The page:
Diamond lightsNow here’s a warning from history.

If nothing else, these platform signs at Moorgate are a testy reminder of the perils of a rebrand. The red diamond, had it been given the chance, might have persisted long enough to become stoically tolerated, then grudgingly accepted, then maybe even loved.

But it was doomed, and all thanks to bad timing. The diamond came too late. The roundel had already been conceived. Red discs were arcing out majestically across London when the Metropolitan line, as stubborn as ever, decided to launch its own logo. And worse, it was a logo similar enough to the roundel to make the Met’s behaviour look incredibly petty.

Which of course it was. Mere pettiness never stopped the Met doing anything. But as an exercise in brand awareness, let alone one of design aesthetics, it was amusingly hopeless.

Enjoy the silenceThe signs* make Moorgate station a wonderfully eerie if slightly creepy place. For they appear on platforms no longer used by trains, save the occasional service that needs to terminate here.

Yet the platforms don’t look abandoned. Far from it. They feel clean, attended, cared-for. It’s almost as if they were in constant use. But by whom?

There are no security barriers. The platforms are teasingly, tantalisingly, open to anyone. I doubt you’d be able to stroll very far before being stopped… but the temptation is there. As is the potential for misunderstanding. I saw one family start to walk along them, before realising their mistake. I kind of wish they’d have carried on, just to see what happened.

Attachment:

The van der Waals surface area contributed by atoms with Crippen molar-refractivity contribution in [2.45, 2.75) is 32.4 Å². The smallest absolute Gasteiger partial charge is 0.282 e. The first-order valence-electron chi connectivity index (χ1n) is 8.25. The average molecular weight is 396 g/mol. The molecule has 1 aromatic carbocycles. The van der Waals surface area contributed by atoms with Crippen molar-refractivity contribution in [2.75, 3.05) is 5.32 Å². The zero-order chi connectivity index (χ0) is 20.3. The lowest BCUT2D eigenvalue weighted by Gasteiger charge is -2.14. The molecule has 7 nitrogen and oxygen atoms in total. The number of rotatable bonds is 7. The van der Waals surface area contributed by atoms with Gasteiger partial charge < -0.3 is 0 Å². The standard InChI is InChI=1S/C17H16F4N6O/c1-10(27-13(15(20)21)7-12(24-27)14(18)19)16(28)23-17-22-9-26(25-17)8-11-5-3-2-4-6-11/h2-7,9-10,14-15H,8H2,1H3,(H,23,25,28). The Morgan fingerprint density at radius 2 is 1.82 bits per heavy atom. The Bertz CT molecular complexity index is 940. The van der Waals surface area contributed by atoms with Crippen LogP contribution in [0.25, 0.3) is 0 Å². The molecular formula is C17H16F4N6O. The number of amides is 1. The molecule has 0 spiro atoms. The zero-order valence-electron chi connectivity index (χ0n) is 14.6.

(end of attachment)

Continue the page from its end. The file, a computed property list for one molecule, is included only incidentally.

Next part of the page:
End of the lineI realise I like these platforms for the wrong reasons – there’s very little logic in loving something that is useless – but they don’t quite sit abandoned in splendid isolation.

Platforms five and six (above) might be completely cut off for trains (they used to be the terminus for Thameslink services) but they’ve taken on a new life as a sort of promotional space-cum-display area. At the time of writing they’re hosting a rather nice mural celebrating the Underground’s 150th anniversary. I hope there are plans for other displays in the future.

Platforms three and four are where you’ll find the diamond signs, casting their spiky glare. And both these and the mural are clearly visible from the Circle, Metropolitan and Hammersmith & City trains that call at platforms one and two. So rather than the old bits of Moorgate getting hidden from view and left to rot, they’ve become a “new” feature of the station: a partially-palatable slice of the past for digestion both now and into the future.

And there’s much to digest. But I’ll think I’ll pass on those diamonds. They’re just not my type(face).

Not my kind of type(face)*Cheers to Andrew (in the comments below) for noting that the signs were reintroduced for the 150th anniversary. Will they, along with the mural, survive beyond 2013?

In need of a lickThis is possibly the shabbiest thing I’ve included in this blog so far. And frustratingly, it would be one of the easiest and cheapest to remedy.

I’m not sure if there’s regulation paint available from TfL central stores for the decorating of roundels. Come to think of it, I’m not sure there’s even a central store. But oh, I wish there was one, from which a few tins could be sent up the Central line to give this lovely little roundel and its row of neighbours a fresh coating of red, white and blue.

Send for the red, white and blueFailing that, how about an initiative launched by the local community? Then again, I’m not sure there is much of a community along the Eastern Avenue. I see that Jessie J was born in Redbridge. Perhaps she could front a campaign and raise a bit of money doing what she does best*.